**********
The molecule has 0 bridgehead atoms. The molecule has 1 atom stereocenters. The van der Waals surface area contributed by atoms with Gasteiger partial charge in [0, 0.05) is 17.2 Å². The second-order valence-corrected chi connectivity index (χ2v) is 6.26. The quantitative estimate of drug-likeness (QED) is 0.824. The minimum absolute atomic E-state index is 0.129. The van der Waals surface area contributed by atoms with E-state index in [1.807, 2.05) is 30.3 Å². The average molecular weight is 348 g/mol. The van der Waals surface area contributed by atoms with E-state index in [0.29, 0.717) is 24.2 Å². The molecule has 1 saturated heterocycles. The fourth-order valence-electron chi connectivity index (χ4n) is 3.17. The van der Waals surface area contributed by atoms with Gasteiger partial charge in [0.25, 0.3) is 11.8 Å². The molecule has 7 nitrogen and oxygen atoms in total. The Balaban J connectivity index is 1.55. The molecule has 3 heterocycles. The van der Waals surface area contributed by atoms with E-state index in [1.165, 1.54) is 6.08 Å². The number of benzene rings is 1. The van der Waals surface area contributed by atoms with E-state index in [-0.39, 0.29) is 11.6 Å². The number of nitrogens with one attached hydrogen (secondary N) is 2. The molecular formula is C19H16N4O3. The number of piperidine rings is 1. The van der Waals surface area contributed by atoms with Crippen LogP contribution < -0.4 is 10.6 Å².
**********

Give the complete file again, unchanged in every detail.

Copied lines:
The molecule has 0 bridgehead atoms. The molecule has 1 atom stereocenters. The van der Waals surface area contributed by atoms with Gasteiger partial charge in [0, 0.05) is 17.2 Å². The second-order valence-corrected chi connectivity index (χ2v) is 6.26. The quantitative estimate of drug-likeness (QED) is 0.824. The minimum absolute atomic E-state index is 0.129. The van der Waals surface area contributed by atoms with E-state index in [1.807, 2.05) is 30.3 Å². The average molecular weight is 348 g/mol. The van der Waals surface area contributed by atoms with E-state index in [0.29, 0.717) is 24.2 Å². The molecule has 1 saturated heterocycles. The fourth-order valence-electron chi connectivity index (χ4n) is 3.17. The van der Waals surface area contributed by atoms with Gasteiger partial charge in [0.25, 0.3) is 11.8 Å². The molecule has 7 nitrogen and oxygen atoms in total. The Balaban J connectivity index is 1.55. The molecule has 3 heterocycles. The van der Waals surface area contributed by atoms with E-state index in [1.165, 1.54) is 6.08 Å². The number of benzene rings is 1. The van der Waals surface area contributed by atoms with E-state index in [-0.39, 0.29) is 11.6 Å². The number of nitrogens with one attached hydrogen (secondary N) is 2. The molecular formula is C19H16N4O3. The number of piperidine rings is 1. The van der Waals surface area contributed by atoms with Crippen LogP contribution < -0.4 is 10.6 Å².